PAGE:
How the QAnon internet hoax sowed lies, spread chaos and conspiracy theories, and profited off its surprisingly large following.
A little less than a year after the first QAnon post, which has since led hundreds of thousands of news junkies down a conspiracy rabbit hole, news correspondent Jack Posobiec from One America News Network spoke with one of the co-originators of the “Q” persona who runs a group of individuals posing as a high-level government intelligence officer. On an anonymous “free speech” platform called 8Chan, they leave thousands of riddles, “clues,” odd questions, and cryptic lines as bread crumbs for their followers to help them in their search for truth.
Many major media outlets have overviewed the nest of conspiracy theories nurtured within Q followers. While many have speculated about who is behind Q and how it came to exist, thanks to Posobiec’s extensive research and the confession of a co-creator who goes by the pseudonym “Microchip,” we now know, with a high degree of certainty, the real origin story of QAnon.
Although the OANN report was published in early September, it’s hard to take down Q enthusiasts. On the internet, lies don’t die, but continue on in half-life until, like ancient cockroaches, they silently crawl off into the far dark corners of the web. QAnon, while fully discredited for numerous failed predictions and false information in its posts alone, is a full-blown enigmatic cult.
Was QAnon A Mistake?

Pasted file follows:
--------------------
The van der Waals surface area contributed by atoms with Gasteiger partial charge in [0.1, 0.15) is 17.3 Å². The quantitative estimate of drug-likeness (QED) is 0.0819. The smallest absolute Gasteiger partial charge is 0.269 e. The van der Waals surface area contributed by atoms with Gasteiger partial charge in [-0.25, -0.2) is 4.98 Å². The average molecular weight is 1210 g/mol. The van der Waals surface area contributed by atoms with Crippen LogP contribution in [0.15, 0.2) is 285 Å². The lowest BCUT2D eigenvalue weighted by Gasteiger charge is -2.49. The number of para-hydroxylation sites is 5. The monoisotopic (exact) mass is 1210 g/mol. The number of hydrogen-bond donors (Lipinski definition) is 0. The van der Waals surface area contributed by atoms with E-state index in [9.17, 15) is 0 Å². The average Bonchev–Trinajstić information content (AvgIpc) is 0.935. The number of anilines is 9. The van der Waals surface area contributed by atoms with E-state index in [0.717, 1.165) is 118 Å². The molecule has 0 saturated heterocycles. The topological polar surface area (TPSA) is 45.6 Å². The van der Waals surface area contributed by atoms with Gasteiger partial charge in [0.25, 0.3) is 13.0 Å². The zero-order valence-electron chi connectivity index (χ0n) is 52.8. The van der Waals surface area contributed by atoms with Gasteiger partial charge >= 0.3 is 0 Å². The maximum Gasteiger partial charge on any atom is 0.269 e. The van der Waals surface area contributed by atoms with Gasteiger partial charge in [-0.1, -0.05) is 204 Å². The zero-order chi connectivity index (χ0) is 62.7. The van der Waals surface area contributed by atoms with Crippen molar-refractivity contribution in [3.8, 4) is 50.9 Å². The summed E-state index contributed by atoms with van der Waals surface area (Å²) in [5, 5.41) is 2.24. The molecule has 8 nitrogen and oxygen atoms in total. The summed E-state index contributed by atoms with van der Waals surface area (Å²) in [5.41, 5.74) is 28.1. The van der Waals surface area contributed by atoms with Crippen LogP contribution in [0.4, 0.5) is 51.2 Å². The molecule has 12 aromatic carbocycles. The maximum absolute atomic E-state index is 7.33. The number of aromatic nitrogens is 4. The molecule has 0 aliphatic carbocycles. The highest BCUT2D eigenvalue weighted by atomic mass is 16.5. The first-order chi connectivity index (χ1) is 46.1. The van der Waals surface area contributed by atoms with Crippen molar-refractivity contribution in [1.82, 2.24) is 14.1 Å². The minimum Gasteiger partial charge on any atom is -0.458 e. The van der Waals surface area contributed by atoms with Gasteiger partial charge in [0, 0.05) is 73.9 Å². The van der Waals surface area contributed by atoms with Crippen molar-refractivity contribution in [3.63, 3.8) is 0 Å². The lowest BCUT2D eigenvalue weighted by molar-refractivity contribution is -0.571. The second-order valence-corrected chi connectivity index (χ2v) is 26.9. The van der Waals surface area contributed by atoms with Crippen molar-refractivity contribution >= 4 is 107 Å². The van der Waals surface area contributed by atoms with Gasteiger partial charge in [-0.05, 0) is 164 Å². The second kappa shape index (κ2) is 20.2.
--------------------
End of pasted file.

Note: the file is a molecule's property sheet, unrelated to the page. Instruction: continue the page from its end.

Like many cults, QAnon encourages its most dedicated followers to give money to the further the “great awakening” (of which Q is supposedly a leader). There is ample evidence outside of Posobiec’s report that the individuals currently running Q are financially motivated and have been for some time.
Several threads of evidence, including Microchip’s confession and Discord logs of his conversation with a co-conspirator, reveal how what was originally intended as a harmless troll to “get people thinking” quickly spun into a mythical persona whose cryptic words developed into a full-fledged conspiratorial worldview for a growing audience, now eager for more riddles (and ripe for financial exploitation).
Where there is an audience for conspiracy theories, there’s money to be made. As one Q-skeptic, a YouTuber who goes by the name Unirock, recounted, he was once invited to a Discord server with some of the core “bakers,” or leading Q researchers.
“I was shocked to hear them talking about the best ways to monetize, brand, and make money off the Q movement. I sat and listened for a minute. They told me they liked the way I branded my art into my channel, asked me some questions. I left. I clicked out.”
Another YouTuber named Isaac Green (known online as AntiSchool) also opened up about being contacted by a leading baker named “FarmerFunk,” who tried to entice him to turn his channel into a “baker’s corner,” saying, “I told you that this would be a brand that would last long after Q drifts away. Build your brand wisely, sir.”
This post and other Q-critical videos and posts have since been deleted. Green told The Federalist that he “didn’t want to be associated” with QAnon, while emphasizing that QAnon is not legitimate in any way. He added that he’s experienced “cyberstalking and harassment” from Q followers.